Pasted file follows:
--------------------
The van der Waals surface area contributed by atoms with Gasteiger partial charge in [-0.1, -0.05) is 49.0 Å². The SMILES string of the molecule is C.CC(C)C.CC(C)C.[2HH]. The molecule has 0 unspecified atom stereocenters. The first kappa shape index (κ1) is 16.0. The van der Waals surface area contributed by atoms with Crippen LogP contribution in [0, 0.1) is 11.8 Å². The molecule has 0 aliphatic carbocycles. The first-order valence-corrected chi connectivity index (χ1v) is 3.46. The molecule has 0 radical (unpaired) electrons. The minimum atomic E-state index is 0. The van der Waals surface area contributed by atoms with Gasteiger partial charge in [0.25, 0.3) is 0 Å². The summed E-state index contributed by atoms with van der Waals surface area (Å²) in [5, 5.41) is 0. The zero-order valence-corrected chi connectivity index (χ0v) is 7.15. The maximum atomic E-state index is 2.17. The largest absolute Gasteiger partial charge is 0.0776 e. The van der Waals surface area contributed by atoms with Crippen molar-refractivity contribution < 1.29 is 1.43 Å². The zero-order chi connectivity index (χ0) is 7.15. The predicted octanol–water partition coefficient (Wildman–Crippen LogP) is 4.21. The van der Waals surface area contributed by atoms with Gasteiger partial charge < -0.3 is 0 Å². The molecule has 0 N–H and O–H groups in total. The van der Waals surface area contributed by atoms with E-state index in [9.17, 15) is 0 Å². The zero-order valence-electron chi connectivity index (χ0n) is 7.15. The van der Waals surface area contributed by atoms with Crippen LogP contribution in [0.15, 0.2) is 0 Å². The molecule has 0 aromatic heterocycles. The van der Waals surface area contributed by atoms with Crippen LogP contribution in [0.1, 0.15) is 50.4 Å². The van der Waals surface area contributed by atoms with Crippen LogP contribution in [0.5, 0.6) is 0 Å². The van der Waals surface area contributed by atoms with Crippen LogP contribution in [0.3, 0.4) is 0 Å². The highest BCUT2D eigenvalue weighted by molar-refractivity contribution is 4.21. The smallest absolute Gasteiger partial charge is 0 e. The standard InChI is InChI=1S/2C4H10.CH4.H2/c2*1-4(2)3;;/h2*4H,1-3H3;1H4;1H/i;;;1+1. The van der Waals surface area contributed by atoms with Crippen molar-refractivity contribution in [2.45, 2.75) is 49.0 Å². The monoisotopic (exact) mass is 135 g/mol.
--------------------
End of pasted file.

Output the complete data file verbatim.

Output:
The van der Waals surface area contributed by atoms with Gasteiger partial charge in [-0.1, -0.05) is 49.0 Å². The SMILES string of the molecule is C.CC(C)C.CC(C)C.[2HH]. The molecule has 0 unspecified atom stereocenters. The first kappa shape index (κ1) is 16.0. The van der Waals surface area contributed by atoms with Crippen LogP contribution in [0, 0.1) is 11.8 Å². The molecule has 0 aliphatic carbocycles. The first-order valence-corrected chi connectivity index (χ1v) is 3.46. The molecule has 0 radical (unpaired) electrons. The minimum atomic E-state index is 0. The van der Waals surface area contributed by atoms with Gasteiger partial charge in [0.25, 0.3) is 0 Å². The summed E-state index contributed by atoms with van der Waals surface area (Å²) in [5, 5.41) is 0. The zero-order valence-corrected chi connectivity index (χ0v) is 7.15. The maximum atomic E-state index is 2.17. The largest absolute Gasteiger partial charge is 0.0776 e. The van der Waals surface area contributed by atoms with Crippen molar-refractivity contribution < 1.29 is 1.43 Å². The zero-order chi connectivity index (χ0) is 7.15. The predicted octanol–water partition coefficient (Wildman–Crippen LogP) is 4.21. The van der Waals surface area contributed by atoms with Gasteiger partial charge < -0.3 is 0 Å². The molecule has 0 N–H and O–H groups in total. The van der Waals surface area contributed by atoms with E-state index in [9.17, 15) is 0 Å². The zero-order valence-electron chi connectivity index (χ0n) is 7.15. The van der Waals surface area contributed by atoms with Crippen LogP contribution in [0.15, 0.2) is 0 Å². The molecule has 0 aromatic heterocycles. The van der Waals surface area contributed by atoms with Crippen LogP contribution in [0.1, 0.15) is 50.4 Å². The van der Waals surface area contributed by atoms with Crippen LogP contribution in [0.5, 0.6) is 0 Å². The van der Waals surface area contributed by atoms with Crippen LogP contribution in [0.3, 0.4) is 0 Å². The highest BCUT2D eigenvalue weighted by molar-refractivity contribution is 4.21. The smallest absolute Gasteiger partial charge is 0 e. The standard InChI is InChI=1S/2C4H10.CH4.H2/c2*1-4(2)3;;/h2*4H,1-3H3;1H4;1H/i;;;1+1. The van der Waals surface area contributed by atoms with Crippen molar-refractivity contribution in [2.45, 2.75) is 49.0 Å². The monoisotopic (exact) mass is 135 g/mol.